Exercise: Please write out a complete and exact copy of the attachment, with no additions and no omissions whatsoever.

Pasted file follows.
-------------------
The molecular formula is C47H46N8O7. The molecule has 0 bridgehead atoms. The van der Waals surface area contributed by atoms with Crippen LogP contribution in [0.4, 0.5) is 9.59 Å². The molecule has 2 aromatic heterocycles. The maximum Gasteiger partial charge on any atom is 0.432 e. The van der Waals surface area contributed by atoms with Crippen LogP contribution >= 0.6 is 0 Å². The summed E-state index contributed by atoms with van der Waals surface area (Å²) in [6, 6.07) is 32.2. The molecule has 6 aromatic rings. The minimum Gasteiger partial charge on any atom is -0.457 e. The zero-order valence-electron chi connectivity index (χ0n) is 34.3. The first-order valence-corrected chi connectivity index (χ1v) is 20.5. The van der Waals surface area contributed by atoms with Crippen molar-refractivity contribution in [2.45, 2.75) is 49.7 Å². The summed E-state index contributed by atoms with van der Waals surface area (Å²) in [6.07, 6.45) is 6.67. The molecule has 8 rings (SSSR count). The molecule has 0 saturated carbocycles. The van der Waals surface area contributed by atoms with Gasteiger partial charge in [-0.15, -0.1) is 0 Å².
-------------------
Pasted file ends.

The molecular formula is C47H46N8O7. The molecule has 0 bridgehead atoms. The van der Waals surface area contributed by atoms with Crippen LogP contribution in [0.4, 0.5) is 9.59 Å². The molecule has 2 aromatic heterocycles. The maximum Gasteiger partial charge on any atom is 0.432 e. The van der Waals surface area contributed by atoms with Crippen LogP contribution >= 0.6 is 0 Å². The summed E-state index contributed by atoms with van der Waals surface area (Å²) in [6, 6.07) is 32.2. The molecule has 6 aromatic rings. The minimum Gasteiger partial charge on any atom is -0.457 e. The zero-order valence-electron chi connectivity index (χ0n) is 34.3. The first-order valence-corrected chi connectivity index (χ1v) is 20.5. The van der Waals surface area contributed by atoms with Crippen molar-refractivity contribution in [2.45, 2.75) is 49.7 Å². The summed E-state index contributed by atoms with van der Waals surface area (Å²) in [6.07, 6.45) is 6.67. The molecule has 8 rings (SSSR count). The molecule has 0 saturated carbocycles. The van der Waals surface area contributed by atoms with Gasteiger partial charge in [-0.15, -0.1) is 0 Å².